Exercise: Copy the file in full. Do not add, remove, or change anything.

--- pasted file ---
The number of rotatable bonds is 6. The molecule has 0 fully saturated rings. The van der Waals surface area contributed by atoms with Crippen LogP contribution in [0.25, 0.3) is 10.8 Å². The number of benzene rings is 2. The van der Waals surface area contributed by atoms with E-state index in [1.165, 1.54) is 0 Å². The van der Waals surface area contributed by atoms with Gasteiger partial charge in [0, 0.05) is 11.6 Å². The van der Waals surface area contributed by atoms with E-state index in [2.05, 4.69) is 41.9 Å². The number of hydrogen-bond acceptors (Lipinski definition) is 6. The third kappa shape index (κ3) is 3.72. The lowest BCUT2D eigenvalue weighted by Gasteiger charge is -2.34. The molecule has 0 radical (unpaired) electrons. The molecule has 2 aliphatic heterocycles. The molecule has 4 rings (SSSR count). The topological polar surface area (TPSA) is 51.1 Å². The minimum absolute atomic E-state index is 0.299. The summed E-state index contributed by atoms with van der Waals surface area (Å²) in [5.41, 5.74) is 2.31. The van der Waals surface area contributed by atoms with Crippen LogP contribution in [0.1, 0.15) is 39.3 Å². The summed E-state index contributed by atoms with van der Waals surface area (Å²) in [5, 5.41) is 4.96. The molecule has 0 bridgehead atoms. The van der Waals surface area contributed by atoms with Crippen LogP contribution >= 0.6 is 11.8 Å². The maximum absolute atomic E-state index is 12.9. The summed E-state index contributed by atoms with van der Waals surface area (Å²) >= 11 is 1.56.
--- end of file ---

The number of rotatable bonds is 6. The molecule has 0 fully saturated rings. The van der Waals surface area contributed by atoms with Crippen LogP contribution in [0.25, 0.3) is 10.8 Å². The number of benzene rings is 2. The van der Waals surface area contributed by atoms with E-state index in [1.165, 1.54) is 0 Å². The van der Waals surface area contributed by atoms with Gasteiger partial charge in [0, 0.05) is 11.6 Å². The van der Waals surface area contributed by atoms with E-state index in [2.05, 4.69) is 41.9 Å². The number of hydrogen-bond acceptors (Lipinski definition) is 6. The third kappa shape index (κ3) is 3.72. The lowest BCUT2D eigenvalue weighted by Gasteiger charge is -2.34. The molecule has 0 radical (unpaired) electrons. The molecule has 2 aliphatic heterocycles. The molecule has 4 rings (SSSR count). The topological polar surface area (TPSA) is 51.1 Å². The minimum absolute atomic E-state index is 0.299. The summed E-state index contributed by atoms with van der Waals surface area (Å²) in [5.41, 5.74) is 2.31. The van der Waals surface area contributed by atoms with Crippen LogP contribution in [0.1, 0.15) is 39.3 Å². The summed E-state index contributed by atoms with van der Waals surface area (Å²) in [5, 5.41) is 4.96. The molecule has 0 bridgehead atoms. The van der Waals surface area contributed by atoms with Crippen LogP contribution >= 0.6 is 11.8 Å². The maximum absolute atomic E-state index is 12.9. The summed E-state index contributed by atoms with van der Waals surface area (Å²) >= 11 is 1.56.